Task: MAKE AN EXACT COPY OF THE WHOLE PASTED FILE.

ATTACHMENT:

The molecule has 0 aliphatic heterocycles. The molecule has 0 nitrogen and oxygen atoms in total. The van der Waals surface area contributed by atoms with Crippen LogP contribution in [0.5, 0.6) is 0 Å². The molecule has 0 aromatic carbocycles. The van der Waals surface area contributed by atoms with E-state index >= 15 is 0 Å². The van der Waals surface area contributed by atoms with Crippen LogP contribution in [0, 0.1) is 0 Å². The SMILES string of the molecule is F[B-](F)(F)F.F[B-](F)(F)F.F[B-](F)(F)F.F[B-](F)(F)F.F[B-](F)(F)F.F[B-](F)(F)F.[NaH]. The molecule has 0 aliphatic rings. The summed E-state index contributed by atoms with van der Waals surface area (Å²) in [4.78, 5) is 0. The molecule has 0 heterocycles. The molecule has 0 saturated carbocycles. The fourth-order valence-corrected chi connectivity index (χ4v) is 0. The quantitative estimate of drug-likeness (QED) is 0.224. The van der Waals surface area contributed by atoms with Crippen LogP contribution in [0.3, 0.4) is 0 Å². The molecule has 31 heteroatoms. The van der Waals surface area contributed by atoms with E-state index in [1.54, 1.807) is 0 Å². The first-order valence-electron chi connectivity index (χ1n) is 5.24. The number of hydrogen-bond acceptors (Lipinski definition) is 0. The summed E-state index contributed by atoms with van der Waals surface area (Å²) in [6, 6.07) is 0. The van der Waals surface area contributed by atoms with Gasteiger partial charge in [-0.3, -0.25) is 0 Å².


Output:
The molecule has 0 aliphatic heterocycles. The molecule has 0 nitrogen and oxygen atoms in total. The van der Waals surface area contributed by atoms with Crippen LogP contribution in [0.5, 0.6) is 0 Å². The molecule has 0 aromatic carbocycles. The van der Waals surface area contributed by atoms with E-state index >= 15 is 0 Å². The van der Waals surface area contributed by atoms with Crippen LogP contribution in [0, 0.1) is 0 Å². The SMILES string of the molecule is F[B-](F)(F)F.F[B-](F)(F)F.F[B-](F)(F)F.F[B-](F)(F)F.F[B-](F)(F)F.F[B-](F)(F)F.[NaH]. The molecule has 0 aliphatic rings. The summed E-state index contributed by atoms with van der Waals surface area (Å²) in [4.78, 5) is 0. The molecule has 0 heterocycles. The molecule has 0 saturated carbocycles. The fourth-order valence-corrected chi connectivity index (χ4v) is 0. The quantitative estimate of drug-likeness (QED) is 0.224. The van der Waals surface area contributed by atoms with Crippen LogP contribution in [0.3, 0.4) is 0 Å². The molecule has 31 heteroatoms. The van der Waals surface area contributed by atoms with E-state index in [1.54, 1.807) is 0 Å². The first-order valence-electron chi connectivity index (χ1n) is 5.24. The number of hydrogen-bond acceptors (Lipinski definition) is 0. The summed E-state index contributed by atoms with van der Waals surface area (Å²) in [6, 6.07) is 0. The van der Waals surface area contributed by atoms with Gasteiger partial charge in [-0.3, -0.25) is 0 Å².